Evaluating changes in health status: reliability and responsiveness of five generic health status measures in workers with musculoskeletal disorders

Publication type
Journal article
Beaton DE, Hogg-Johnson S, Bombardier C
Date published
1997 Jan 01
Journal of Clinical Epidemiology
Open Access?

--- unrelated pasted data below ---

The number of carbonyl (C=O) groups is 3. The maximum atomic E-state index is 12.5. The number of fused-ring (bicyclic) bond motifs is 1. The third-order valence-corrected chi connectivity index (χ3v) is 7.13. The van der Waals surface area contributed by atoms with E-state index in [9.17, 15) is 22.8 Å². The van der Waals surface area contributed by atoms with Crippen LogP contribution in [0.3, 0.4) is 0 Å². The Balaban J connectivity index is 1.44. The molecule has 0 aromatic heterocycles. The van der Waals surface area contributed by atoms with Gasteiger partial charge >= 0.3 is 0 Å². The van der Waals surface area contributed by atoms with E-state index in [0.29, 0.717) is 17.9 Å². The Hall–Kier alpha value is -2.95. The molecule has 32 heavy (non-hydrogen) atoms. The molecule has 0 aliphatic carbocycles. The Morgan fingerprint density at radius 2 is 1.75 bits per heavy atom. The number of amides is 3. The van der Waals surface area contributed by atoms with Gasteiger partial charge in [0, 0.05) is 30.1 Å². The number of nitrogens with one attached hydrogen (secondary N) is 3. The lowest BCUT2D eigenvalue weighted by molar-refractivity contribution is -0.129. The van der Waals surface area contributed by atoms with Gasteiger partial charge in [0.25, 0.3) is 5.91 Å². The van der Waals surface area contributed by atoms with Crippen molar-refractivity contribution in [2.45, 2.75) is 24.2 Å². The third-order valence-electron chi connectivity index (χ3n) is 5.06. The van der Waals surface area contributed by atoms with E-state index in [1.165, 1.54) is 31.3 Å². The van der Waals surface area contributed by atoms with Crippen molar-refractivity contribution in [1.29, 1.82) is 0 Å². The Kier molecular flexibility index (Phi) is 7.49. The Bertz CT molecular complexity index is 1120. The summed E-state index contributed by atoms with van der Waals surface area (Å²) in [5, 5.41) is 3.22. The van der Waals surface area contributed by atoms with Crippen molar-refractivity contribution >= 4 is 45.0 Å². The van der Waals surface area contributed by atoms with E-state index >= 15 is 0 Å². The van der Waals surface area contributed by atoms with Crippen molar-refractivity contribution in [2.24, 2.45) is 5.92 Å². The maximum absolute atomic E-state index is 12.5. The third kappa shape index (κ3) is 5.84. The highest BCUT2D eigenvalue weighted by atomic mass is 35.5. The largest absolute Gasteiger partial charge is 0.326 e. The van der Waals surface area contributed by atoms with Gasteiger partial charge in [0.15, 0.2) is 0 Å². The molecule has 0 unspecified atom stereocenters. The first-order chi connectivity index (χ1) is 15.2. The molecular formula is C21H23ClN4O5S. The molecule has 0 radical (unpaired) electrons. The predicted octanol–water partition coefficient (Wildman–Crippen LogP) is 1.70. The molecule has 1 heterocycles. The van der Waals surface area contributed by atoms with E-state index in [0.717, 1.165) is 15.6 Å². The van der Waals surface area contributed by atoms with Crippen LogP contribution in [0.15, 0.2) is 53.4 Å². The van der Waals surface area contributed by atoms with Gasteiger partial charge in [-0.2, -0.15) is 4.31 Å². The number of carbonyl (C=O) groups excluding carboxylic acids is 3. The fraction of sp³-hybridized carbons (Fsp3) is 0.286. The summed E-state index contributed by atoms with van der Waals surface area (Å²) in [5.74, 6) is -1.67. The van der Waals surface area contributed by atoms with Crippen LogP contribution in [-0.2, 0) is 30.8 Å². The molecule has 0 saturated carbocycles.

OBJECTIVES: To compare the measurement properties over time of five generic health status assessment techniques. METHODS: Five health status measures were completed on two occasions by a sample of workers with musculoskeletal disorders. They included the SF-36, Nottingham Health Profile, Health Status Section of the Ontario Health Survey (OHS), Duke Health Profile, the Sickness Impact Profile and a self-report of change in health between tests. SETTING: Subjects were accrued from a work site (within one week of injury) (n = 53), physiotherapy clinics (four weeks after injury), (n = 34), and a tertiary level rehabilitation center (more than four weeks after injury) (n = 40). ANALYSIS: Intraclass correlation coefficients (ICC) derived from nonparametric one-way analysis of variance were used for test-retest reliability in those who had not changed (n = 49). Various responsiveness statistics were used to evaluate responsiveness in those who claimed they had a positive change in health (n = 45) and in those who would have been expected to have a positive change (n = 79). RESULTS: Of the 127 subjects recruited, 114 completed both questionnaires (89.8%). In the subjects who reported no change in health, analysis of targeted dimensions (overall scores, physical function, and pain) demonstrated acceptable to excellent test-retest reliability in all but the Duke Health Profile. In subjects with change in health, the SF-36 was the most responsive measure (moderate to large effect sizes [0.55-0.97] and standardized response means ranging between 0.81 and 1.13). CONCLUSIONS: The results suggest that the SF-36 was the most appropriate questionnaire to measure health changes in the population studied. The selection of a health status measure must be context-specific, taking into account the purpose and population of the planned research